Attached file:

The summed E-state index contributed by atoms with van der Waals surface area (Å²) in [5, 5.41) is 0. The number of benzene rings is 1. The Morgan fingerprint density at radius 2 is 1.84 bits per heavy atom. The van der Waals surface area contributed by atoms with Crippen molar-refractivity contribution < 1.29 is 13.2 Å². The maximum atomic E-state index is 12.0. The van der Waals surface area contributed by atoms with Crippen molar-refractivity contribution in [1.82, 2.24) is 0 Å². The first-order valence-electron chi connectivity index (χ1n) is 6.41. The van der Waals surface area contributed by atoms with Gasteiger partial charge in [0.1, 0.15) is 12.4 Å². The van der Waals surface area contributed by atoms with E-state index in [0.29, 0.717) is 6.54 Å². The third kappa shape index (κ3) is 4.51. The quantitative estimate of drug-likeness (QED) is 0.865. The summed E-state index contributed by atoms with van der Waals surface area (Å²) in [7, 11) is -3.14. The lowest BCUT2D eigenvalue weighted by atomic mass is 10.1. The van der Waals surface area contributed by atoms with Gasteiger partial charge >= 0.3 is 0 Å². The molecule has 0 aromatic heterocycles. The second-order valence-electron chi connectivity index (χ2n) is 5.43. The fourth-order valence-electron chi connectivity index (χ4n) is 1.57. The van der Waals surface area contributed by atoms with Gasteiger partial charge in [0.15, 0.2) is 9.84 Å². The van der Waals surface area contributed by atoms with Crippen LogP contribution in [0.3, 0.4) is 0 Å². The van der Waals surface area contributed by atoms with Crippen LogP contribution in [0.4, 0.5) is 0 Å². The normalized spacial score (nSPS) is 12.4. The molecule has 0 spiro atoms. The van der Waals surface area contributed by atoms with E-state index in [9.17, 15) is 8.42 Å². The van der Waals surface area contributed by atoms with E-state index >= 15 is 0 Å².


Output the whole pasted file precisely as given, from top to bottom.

The summed E-state index contributed by atoms with van der Waals surface area (Å²) in [5, 5.41) is 0. The number of benzene rings is 1. The Morgan fingerprint density at radius 2 is 1.84 bits per heavy atom. The van der Waals surface area contributed by atoms with Crippen molar-refractivity contribution < 1.29 is 13.2 Å². The maximum atomic E-state index is 12.0. The van der Waals surface area contributed by atoms with Crippen molar-refractivity contribution in [1.82, 2.24) is 0 Å². The first-order valence-electron chi connectivity index (χ1n) is 6.41. The van der Waals surface area contributed by atoms with Gasteiger partial charge in [0.1, 0.15) is 12.4 Å². The van der Waals surface area contributed by atoms with E-state index in [0.29, 0.717) is 6.54 Å². The third kappa shape index (κ3) is 4.51. The quantitative estimate of drug-likeness (QED) is 0.865. The summed E-state index contributed by atoms with van der Waals surface area (Å²) in [7, 11) is -3.14. The lowest BCUT2D eigenvalue weighted by atomic mass is 10.1. The van der Waals surface area contributed by atoms with Gasteiger partial charge >= 0.3 is 0 Å². The molecule has 0 aromatic heterocycles. The second-order valence-electron chi connectivity index (χ2n) is 5.43. The fourth-order valence-electron chi connectivity index (χ4n) is 1.57. The van der Waals surface area contributed by atoms with Gasteiger partial charge in [0.15, 0.2) is 9.84 Å². The van der Waals surface area contributed by atoms with Crippen LogP contribution in [0.3, 0.4) is 0 Å². The van der Waals surface area contributed by atoms with Crippen LogP contribution in [0.4, 0.5) is 0 Å². The normalized spacial score (nSPS) is 12.4. The molecule has 0 spiro atoms. The van der Waals surface area contributed by atoms with E-state index in [9.17, 15) is 8.42 Å². The van der Waals surface area contributed by atoms with E-state index >= 15 is 0 Å².